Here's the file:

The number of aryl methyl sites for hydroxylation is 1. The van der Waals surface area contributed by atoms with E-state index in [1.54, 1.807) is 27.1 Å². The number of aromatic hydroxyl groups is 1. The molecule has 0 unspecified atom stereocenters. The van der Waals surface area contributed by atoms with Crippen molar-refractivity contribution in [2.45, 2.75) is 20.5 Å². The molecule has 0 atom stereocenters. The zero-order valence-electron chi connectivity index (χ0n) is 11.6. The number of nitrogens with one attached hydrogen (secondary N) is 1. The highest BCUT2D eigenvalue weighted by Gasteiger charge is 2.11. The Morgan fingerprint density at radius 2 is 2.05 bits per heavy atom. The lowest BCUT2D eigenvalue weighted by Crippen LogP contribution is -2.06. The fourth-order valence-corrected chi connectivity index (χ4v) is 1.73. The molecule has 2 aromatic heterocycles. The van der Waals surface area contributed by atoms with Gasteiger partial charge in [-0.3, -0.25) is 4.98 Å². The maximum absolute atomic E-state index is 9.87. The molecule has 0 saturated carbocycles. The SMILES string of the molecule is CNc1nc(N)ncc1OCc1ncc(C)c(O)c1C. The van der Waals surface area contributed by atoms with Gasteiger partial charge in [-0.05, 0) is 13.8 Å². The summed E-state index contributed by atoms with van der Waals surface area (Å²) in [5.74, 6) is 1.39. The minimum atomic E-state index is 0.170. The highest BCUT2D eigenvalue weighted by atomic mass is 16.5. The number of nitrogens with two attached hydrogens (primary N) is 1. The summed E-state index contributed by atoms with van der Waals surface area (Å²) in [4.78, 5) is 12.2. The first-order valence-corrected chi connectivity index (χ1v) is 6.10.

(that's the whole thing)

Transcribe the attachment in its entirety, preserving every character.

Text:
The number of aryl methyl sites for hydroxylation is 1. The van der Waals surface area contributed by atoms with E-state index in [1.54, 1.807) is 27.1 Å². The number of aromatic hydroxyl groups is 1. The molecule has 0 unspecified atom stereocenters. The van der Waals surface area contributed by atoms with Crippen molar-refractivity contribution in [2.45, 2.75) is 20.5 Å². The molecule has 0 atom stereocenters. The zero-order valence-electron chi connectivity index (χ0n) is 11.6. The number of nitrogens with one attached hydrogen (secondary N) is 1. The highest BCUT2D eigenvalue weighted by Gasteiger charge is 2.11. The Morgan fingerprint density at radius 2 is 2.05 bits per heavy atom. The lowest BCUT2D eigenvalue weighted by Crippen LogP contribution is -2.06. The fourth-order valence-corrected chi connectivity index (χ4v) is 1.73. The molecule has 2 aromatic heterocycles. The van der Waals surface area contributed by atoms with Gasteiger partial charge in [-0.3, -0.25) is 4.98 Å². The maximum absolute atomic E-state index is 9.87. The molecule has 0 saturated carbocycles. The SMILES string of the molecule is CNc1nc(N)ncc1OCc1ncc(C)c(O)c1C. The van der Waals surface area contributed by atoms with Gasteiger partial charge in [-0.05, 0) is 13.8 Å². The summed E-state index contributed by atoms with van der Waals surface area (Å²) in [5.74, 6) is 1.39. The minimum atomic E-state index is 0.170. The highest BCUT2D eigenvalue weighted by atomic mass is 16.5. The number of nitrogens with two attached hydrogens (primary N) is 1. The summed E-state index contributed by atoms with van der Waals surface area (Å²) in [4.78, 5) is 12.2. The first-order valence-corrected chi connectivity index (χ1v) is 6.10.